Parker County Today October 2016 - Page 28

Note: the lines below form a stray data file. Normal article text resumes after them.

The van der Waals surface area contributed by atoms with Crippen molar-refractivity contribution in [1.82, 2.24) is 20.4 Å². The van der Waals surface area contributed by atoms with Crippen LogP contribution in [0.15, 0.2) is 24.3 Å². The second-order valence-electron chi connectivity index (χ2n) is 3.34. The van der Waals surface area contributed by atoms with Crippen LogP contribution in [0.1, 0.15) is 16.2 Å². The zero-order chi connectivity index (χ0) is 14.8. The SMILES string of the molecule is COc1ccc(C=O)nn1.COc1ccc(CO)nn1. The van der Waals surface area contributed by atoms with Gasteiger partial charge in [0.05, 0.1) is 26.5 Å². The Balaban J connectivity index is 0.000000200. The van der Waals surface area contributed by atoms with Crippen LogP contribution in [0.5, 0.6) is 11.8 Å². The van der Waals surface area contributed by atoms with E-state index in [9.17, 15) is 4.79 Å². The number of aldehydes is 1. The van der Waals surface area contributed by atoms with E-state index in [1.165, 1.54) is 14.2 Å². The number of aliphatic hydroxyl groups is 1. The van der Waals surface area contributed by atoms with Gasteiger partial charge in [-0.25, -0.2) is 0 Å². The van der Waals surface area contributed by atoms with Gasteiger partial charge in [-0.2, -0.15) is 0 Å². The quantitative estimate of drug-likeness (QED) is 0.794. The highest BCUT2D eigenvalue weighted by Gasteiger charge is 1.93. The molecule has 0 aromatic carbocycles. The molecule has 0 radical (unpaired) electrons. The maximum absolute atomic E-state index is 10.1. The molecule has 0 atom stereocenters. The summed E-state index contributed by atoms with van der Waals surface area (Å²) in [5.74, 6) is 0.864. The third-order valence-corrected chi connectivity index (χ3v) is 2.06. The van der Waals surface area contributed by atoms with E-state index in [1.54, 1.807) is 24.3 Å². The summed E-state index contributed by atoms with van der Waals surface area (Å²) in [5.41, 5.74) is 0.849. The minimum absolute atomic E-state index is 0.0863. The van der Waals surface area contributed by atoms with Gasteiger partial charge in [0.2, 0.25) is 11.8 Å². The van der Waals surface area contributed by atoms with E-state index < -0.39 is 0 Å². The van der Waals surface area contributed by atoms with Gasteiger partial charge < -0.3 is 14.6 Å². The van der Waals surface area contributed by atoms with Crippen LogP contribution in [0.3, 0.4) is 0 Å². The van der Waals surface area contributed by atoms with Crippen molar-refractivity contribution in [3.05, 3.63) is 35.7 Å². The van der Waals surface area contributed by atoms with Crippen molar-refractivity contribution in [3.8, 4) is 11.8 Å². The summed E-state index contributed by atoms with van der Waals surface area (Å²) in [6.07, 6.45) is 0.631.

our stories: ATTORNEY EARL KING A Retiring Fellow? It’s easier said than done but he will … eventually BY MEL W RHODES OCTOBER 2016 PA R K E R C O U N T Y T O D AY H e didn’t seem particularly concerned that he’d missed his September 1 deadline for retiring, even though I told him that was what I’d come to talk about — his retiring. Without speaking a word, his wry smile told me that retirement is not as cut-and-dried as they’d have you believe. As hard a work as routine is, retiring is harder still. One has to finish up things. But 85-year-old attorney Earl King assured me he’s working on it. It’s just the middle of September. Success comes in all shapes and sizes. There’s usually a lot of hard work, and sometimes there’s a “silver spoon,” as in: “That guy was born with a silver spoon in his mouth!” King’s mouth was empty. “My first memory of my life was living on the side of a creek … with my parents and older siblings in an abandoned one-room cook shack which was originally on wheels and used by farm harvesters for the preparation of their meals,” he said. The King family bathed in a creek and carried potable water from a farm well a mile distant. Born to Russell and Jeannie King on May 4, 1931, near Hydro in westcentral Oklahoma, Earl King was the middle of 11 children in what he termed a family of “squatters.” “My father never attended school and, other than signing his name, could not read nor write,” he said. “I later learned that he had developed some type of illness when he was about 2 or 3 years old, and as a result of said illness, became mentally retarded.” Though the family’s housing con- 26 dition improved somewhat, poverty clung to them, and according to King they were the “poorest family in town.” “I was often shunned and mocked by classmates for being Russell King’s kid,” he said. He failed 6th grade because he missed too much school during “cotton-picking season.” But he eventually came to view the setback as a blessing because it placed him in a younger peer group in which he, more and more, took on leadership roles as he determined to free himself of poverty’s tentacles. In a short biographical piece, King writes of both kindness and prejudice in those days: “…due to there not being adequate living space in our small homes, I left home at age 12 to provide for my own care. Fortunately, there was a good side to that lifestyle in that there were good, kind and loving people who were willing to help kids such as me. I was fortunate enough to find jobs with farm families who permitted me to live with them in return for working on their farms. I milked cows by hand, fed pigs, cleaned chicken pens, drove farm tractors, chopped weeds in gardens, and did whatever was necessary on farms during that era of time. One of those families was the John W. Kimble family and I was passed around among that family’s relatives over the next four years to live and work. During my last year at Hydro, I lived [with] and worked for the E.W. Lewis family who also was very good to me. [But] even though, after leaving my parents’ home, I lived with good people, had clean clothes to wear and was recognized as a school leader, I still was not social ly accepted. I was never invited to attend any of my classmates’ birthday or Christmas parties and never dated a girl prior to enlisting in the Navy. I was small for my age and was never selected to serve on any athletic team. Other than for my loss of self-esteem, not being selected was not an important issue since I didn’t have the time to stay after school for athletic practice.” Being of small stature didn’t help 17-year-old King at the recruiters’ office either; the Marines and Army Air Force turned him away. The Navy was a bit more accommodating. “The recruiter weighed me and suggested that I go stuff my stomach with a lot of bananas and then return,” King recalled. So weighing in at a sneaky 104 pounds, it was “Anchors Aweigh” for the 5-foot-3-inch King. Free chow, housing, medical and dental and $75 a month to boot sounded good to King who through “blessings,” correspondences and tugs on his own bootstraps managed to earn a GED and a diploma from Hydro High School back home. Counted among his blessings were Lt. Commander Edward R. Patterson and his wife and former Naval Officer, Ann. The couple were a strong Christian influence and key in his educational pursuits. Later, when King sought appointment to the U.S. Naval Academy, Commander Pat-